Post-war Germany was split into two countries, West and communist East. By 1954 there were doubts as to whether Germany could survive as two nations. Cities had been destroyed, the economy was wrecked and the soul of the nation had gone. Any talk of nationalism was taboo and so supporting anything German was a difficult matter. The embarrassment of having allowed such a regime as Nazism to take over was to grip the nation for many years.
For many observers, West Germany were there just to make up the numbers. Nobody knew anything about their players and up against the footballing might of Hungary, Uruguay, Brazil and Austria, surely they’d be no more than casual observers?
The two teams were drawn into the same first phase group. FIFA had decreed each group would have two seeded and two unseeded teams. The two seeds would play the two non-seeds with the top two moving into the knockout stage. If two teams were level on points in first and second, they would draw lots to see who topped the group. If second and third were level, a play-off would decide the outcome. This is how West Germany progressed.
They were a little fortunate in the other seeded team alongside Hungary were Turkey. Originally it was supposed to be Spain but Turkey caused an upset by knocking them out in qualification. FIFA had already decided the seeds, so they just put Turkey in Spain’s place. West Germany saw them off 4-1.
Hungary put nine past South Korea and then beat West Germany, 8-3. Kocsis scored a hat-trick against the Koreans and then helped himself to four more against the Germans. They were flying.
Unbeknownst to them though, was an incident that would come to bite them later on. Puskas scored to put them 2-0 up, but later in the game, a clumsy challenge from Werner Liebrich caused a hairline fracture of his ankle. He wouldn’t be seen again until the Final.
After the victory against the Turks, Herberger rested some of his players, believing a long tournament could take its toll on their fitness. Regulars such as Toni Turek, Max Morlock, Ottmar Walter and Hans Schäfer all sat on the bench for the Hungary game.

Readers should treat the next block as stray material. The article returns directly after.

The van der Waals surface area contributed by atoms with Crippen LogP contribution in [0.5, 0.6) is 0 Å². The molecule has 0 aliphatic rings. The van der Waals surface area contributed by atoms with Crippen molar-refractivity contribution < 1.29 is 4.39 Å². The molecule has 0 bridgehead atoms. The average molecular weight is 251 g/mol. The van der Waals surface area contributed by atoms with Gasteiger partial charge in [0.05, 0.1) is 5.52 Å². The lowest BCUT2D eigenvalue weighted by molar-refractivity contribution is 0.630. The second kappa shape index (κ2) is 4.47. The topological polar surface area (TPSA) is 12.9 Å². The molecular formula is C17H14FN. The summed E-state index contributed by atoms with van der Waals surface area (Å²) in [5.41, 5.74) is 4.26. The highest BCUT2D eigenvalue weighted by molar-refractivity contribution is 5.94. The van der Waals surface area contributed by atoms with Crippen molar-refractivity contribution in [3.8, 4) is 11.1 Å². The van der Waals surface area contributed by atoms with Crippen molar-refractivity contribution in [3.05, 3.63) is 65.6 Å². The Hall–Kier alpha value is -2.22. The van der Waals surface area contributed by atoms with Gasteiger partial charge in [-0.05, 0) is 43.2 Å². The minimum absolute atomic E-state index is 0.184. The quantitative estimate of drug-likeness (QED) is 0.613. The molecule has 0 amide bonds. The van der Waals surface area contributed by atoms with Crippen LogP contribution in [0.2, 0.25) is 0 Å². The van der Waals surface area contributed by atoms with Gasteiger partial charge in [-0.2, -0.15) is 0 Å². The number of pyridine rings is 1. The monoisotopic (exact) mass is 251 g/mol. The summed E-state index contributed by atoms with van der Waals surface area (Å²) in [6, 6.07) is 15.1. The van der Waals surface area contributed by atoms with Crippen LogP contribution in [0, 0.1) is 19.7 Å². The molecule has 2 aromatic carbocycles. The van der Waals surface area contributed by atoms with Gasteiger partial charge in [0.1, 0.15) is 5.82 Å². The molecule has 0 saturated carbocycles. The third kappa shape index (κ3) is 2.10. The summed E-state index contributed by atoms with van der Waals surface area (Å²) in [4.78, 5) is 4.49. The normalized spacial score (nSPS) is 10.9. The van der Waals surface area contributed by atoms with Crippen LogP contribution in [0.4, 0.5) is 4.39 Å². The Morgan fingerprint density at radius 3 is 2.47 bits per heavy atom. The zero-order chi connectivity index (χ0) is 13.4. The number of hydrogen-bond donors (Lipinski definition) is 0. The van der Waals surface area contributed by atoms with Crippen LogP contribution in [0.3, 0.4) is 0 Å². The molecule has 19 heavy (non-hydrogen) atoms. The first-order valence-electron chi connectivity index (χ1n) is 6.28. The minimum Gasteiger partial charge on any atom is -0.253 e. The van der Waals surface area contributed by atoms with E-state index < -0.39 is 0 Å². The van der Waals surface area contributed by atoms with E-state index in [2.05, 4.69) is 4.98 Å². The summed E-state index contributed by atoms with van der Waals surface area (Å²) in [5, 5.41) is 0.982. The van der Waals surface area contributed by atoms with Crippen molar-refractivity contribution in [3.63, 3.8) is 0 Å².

Denied the opportunity of confirming qualification by beating South Korea, the Germans were forced to negotiate the lottery of a play-off against Turkey. They were back to full strength winning 7-2.
In the Quarter-Finals, West Germany eased past Yugoslavia, before casting aside Austria in the Semis. In the 1930’s Austria were the ‘Wunderteam’, but after being annexed by Hitler’s Germany, post-war Austria wasn’t quite the same force. However, it was still a surprise to see West Germany make it to the Final.
Hungary had a much harder task in front of them. They met the South American rivals, Brazil and Uruguay. The Brazilians were utterly desperate to put right the injustice of losing the 1950 World Cup to their bitter neighbours. These were two classic matches, which have gone down in history. Hungary beat Brazil 4-2 in a match which was named ‘Battle of Bern’ as two Brazilians were sent off. The nasty, tough challenges on the pitch made their way into the dressing room afterwards with several players and officials receiving injuries.
In the Semi-Finals Hungary had to take on Uruguay. This was the Olympic champions against the World champions. Olympic football was a big thing in those days, long before any age restrictions were put in place. Uruguay had also been Olympic champions before they won the first World Cup in 1930. After sitting out travelling to the next two tournaments, Uruguay’s second World Cup appearance was in Brazil in 1950 and they won that too. They were yet to lose a World Cup match.
Hungary were 2-0 up but Uruguay came back to level things and take it into extra time. Two headers from Kocsis saw Hungary into the Final.
The Final was expected to be the sort of mauling the earlier meeting had been. Hungary were unbeaten in their previous 32 matches going back over four years. They had some of the best players in world football. West Germany were a group of part-timers few people outside the country had heard of. It looked to be all set up for a thumping.
However, heavy rain had made the pitch muddy and difficult to come to terms with. This is where things began to swing in Germany’s favour. Firstly, their captain was known for excelling in such conditions, so much so there was a phrase in Germany, ‘Fritz Walter Wetter’, or Fritz Walter weather. But crucially they were playing in boots with screw-in studs, which could be adjusted to adapt to the conditions. This meant they were wearing footwear more familiar to them, rather than having to change.